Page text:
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Re: USAGE: S. Australian (was: Re: Gz^rod|in)

From:And Rosta <a.rosta@...>
Date:Friday, March 31, 2000, 2:40
Basilyus (Basilius):
> On Fri, 24 Mar 2000 01:53:26 -0000, And Rosta <a.rosta@...> wrote: > > <...> > >I can confirm what Adrian is saying. I have in my accent a phoneme > >/Q:/ which occurs ONLY IN THE SINGLE WORD _gone_. > <...> > >I have never had the opportunity to consult > >other Australians about this feature, but I'm rather excited to find it > >thus confirmed by Adrian. Obviously it's a point of some theoretical > >interest that it is possible for a phoneme to occur in only a single > >word. > > - Extremely interesting! > > The only idea that comes to my mind is that such 'single-word' phoneme > might fill in some gap in the phonemic system.
I don't know -- my impression is that language is fairly tolerant of minor quirks. Quite a lot of people have obligatory [x] in _loch_ and no other words (Bach, maybe), for example.
> It reminds me of some languages acquiring short counterparts to the long > vowels they already have (or vice versa), and thus restoring the symmetry > between the subsystems of short and long vowels in their vocalism.
Possibly. But the restriction to a single word is
> For example, Czech acquired long [o:] in parallel to short [o], and > Lithuanian has short [o] and [e] which occur only in loanwords. > > Can it be said that AuE has a tendency to restore the parallelism between > long and short vowels? > > At any rate, AuE does look a bit richer than other varieties of English > in vowel pairs mainly opposed quantitatively. Can you confirm or > refute this?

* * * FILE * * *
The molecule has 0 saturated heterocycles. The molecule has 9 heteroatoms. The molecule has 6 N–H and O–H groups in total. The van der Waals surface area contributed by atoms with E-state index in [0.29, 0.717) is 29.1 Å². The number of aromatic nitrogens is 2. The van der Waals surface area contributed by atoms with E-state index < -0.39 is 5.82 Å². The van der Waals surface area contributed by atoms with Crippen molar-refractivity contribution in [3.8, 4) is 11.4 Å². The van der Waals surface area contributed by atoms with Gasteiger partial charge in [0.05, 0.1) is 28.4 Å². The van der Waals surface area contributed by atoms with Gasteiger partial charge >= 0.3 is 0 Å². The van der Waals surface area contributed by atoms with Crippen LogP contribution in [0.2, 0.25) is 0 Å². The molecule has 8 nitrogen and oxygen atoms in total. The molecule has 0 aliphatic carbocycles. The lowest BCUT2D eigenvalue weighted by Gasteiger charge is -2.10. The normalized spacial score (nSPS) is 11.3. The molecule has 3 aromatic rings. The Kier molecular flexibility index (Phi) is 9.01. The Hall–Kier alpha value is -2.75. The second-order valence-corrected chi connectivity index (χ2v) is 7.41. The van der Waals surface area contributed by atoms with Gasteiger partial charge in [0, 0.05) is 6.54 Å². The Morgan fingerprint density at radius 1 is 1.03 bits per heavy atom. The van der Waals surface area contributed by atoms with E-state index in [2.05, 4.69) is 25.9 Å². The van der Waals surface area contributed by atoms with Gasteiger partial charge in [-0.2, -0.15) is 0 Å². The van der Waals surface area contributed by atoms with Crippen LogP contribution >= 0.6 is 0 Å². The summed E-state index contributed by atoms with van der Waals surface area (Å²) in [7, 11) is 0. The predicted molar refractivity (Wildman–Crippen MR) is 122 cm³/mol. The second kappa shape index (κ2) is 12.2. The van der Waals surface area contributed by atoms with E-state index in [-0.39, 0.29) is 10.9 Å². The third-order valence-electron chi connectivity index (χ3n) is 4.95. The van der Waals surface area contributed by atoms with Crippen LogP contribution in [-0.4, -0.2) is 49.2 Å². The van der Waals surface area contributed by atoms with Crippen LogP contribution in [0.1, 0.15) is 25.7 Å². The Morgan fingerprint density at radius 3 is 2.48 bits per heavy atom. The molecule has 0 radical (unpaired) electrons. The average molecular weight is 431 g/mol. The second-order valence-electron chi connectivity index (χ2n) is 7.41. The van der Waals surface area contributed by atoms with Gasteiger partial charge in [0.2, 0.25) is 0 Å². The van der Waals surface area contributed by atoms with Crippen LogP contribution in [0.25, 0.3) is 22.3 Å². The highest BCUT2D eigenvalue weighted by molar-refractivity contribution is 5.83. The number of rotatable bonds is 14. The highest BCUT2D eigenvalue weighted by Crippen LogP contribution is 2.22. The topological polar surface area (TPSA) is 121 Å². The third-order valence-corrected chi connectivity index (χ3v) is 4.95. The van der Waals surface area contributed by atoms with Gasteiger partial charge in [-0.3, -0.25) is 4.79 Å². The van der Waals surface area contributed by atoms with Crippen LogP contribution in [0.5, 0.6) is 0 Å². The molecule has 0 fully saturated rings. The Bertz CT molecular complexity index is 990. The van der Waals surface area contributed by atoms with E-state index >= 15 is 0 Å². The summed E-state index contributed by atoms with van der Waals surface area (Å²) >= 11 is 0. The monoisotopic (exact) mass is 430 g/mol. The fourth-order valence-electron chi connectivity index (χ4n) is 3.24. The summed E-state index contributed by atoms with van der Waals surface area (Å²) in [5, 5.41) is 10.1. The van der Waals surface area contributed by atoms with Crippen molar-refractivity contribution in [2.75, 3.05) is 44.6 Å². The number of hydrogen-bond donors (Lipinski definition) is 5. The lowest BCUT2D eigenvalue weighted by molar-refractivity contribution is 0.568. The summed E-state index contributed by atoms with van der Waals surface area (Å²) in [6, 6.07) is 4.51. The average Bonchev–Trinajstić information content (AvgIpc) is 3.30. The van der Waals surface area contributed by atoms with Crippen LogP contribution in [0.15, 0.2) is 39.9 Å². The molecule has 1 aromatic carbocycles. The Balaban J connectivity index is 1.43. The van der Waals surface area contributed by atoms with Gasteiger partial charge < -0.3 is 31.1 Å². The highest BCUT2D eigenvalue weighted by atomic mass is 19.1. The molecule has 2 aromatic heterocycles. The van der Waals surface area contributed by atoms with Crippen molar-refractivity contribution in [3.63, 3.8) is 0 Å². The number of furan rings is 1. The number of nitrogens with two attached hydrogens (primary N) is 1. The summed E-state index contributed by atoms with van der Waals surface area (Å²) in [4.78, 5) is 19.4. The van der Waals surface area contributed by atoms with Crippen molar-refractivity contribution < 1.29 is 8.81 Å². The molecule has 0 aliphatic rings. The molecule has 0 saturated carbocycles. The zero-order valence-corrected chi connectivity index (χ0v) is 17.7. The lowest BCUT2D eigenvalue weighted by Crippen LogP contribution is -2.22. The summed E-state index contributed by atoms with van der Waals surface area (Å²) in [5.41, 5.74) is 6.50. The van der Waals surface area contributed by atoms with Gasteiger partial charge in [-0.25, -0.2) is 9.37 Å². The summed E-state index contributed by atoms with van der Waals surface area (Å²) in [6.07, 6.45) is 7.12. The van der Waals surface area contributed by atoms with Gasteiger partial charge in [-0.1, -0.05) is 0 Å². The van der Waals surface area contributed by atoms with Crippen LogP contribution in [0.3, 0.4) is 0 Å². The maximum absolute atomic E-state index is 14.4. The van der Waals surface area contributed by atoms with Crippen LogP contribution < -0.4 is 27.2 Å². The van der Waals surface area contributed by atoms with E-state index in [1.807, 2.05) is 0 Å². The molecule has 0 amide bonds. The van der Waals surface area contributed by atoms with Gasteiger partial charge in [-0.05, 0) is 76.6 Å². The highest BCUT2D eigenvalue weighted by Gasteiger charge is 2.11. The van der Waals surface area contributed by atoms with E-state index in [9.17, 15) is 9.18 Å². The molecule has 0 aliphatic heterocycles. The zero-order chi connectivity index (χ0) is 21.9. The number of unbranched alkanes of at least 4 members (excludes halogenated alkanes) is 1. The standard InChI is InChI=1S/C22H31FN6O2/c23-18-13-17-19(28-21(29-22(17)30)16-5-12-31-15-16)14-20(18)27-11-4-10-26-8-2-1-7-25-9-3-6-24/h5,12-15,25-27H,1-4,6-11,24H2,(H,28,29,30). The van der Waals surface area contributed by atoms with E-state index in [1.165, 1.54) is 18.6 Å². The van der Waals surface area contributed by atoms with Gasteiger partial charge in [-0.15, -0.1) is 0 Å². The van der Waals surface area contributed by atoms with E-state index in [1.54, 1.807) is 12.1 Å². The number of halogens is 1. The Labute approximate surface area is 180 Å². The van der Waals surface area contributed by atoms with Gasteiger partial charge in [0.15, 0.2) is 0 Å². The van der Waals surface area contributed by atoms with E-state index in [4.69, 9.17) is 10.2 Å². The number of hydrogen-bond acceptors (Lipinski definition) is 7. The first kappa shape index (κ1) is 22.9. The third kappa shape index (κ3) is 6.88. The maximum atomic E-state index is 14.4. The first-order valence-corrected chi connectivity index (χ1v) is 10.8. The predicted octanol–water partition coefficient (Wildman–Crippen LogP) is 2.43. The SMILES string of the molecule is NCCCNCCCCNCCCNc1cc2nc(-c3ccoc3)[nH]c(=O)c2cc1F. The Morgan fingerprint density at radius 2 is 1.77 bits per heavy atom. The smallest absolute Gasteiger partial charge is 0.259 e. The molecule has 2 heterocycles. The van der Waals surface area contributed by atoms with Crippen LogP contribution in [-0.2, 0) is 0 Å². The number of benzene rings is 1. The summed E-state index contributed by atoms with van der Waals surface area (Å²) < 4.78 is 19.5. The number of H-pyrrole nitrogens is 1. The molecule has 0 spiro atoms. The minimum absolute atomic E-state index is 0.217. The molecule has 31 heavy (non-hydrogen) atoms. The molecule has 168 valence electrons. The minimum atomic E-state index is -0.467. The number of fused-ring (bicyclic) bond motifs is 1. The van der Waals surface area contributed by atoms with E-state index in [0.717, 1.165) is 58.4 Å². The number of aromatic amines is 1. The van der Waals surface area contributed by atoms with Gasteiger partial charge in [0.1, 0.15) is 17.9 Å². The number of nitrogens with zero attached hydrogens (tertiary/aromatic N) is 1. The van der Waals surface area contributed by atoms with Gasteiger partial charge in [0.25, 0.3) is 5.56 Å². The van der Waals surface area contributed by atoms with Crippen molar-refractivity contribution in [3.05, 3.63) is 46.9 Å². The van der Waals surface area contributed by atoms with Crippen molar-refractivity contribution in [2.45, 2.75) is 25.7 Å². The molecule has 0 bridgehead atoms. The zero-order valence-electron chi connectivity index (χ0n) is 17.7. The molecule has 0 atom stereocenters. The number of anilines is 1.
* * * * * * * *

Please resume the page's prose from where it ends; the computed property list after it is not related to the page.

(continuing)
Well, maybe, but not necessarily more than other accents. Besides on/gone, there's the distinctively Aus hut/heart contrasting in length alone. Somewhat haphazardly among English speakers, but certainly Aus is one of the places where it tends to occur, /&/ has split into /&/ and /&:/, so lad/mad don't rhyme (for me - the incidence of /&:/ varies among speakers/ dialects). A minimal pair is bade/bad. On the other hand, plenty of other accents have minimal pairs distinguished by vowel length alone. In various Eng accents ken/cairn, piss/pierce. In various northern Eng accents yon/yawn, fit/fate, get/gate, good/goad, foot/fought, at/art. In various southern Eng accents hut/hurt, hot/heart. Of these, I think foot/fought is the only one AusE might share [tho with something like [o] rather than the [O] in northern E), tho I'm not sure. ObConlang, as I mentioned in a recent message, my subsidiary conlang, 'Breersh', a future British English, has developed the following vowel inventory SHORT LONG i y u e 3 o e 3 o E a O E a O The guiding principle behind Breersh is that it be plausible, given the state of the lg in 2000. Some of the above-mentioned minimal pairs occur in Breersh: e - piss/pierce (/pe^s/, /pes/); E - ken/cairn (/kE^n/, /kEn/); 3 - bun/burn (/b3^n/, /b3n/) [hut/hurt are both /x3/, due to T-loss with compensatory lengthening in syllables that end up open]; a - lad/mad (/la^z/, /maz/); o - hood/hoard (/Ho^z/, /Hoz/) [foot/fought are both /Ho/<*>]; O - hod/hard (/xO^z/, /xOz/) [hot/heart are both /xO/]. [<*>I can't be sure that _foot_ is actually /Ho/ rather than /fe/ or /Hy/, because many words with /U/ in 2000 British E, ended up in Breersh with short /e^/ or /y/, with the residue forming the small class of words with short /o^/. I haven't yet worked out the details or conditioning factors for the trajectory of /U/ words.] --And.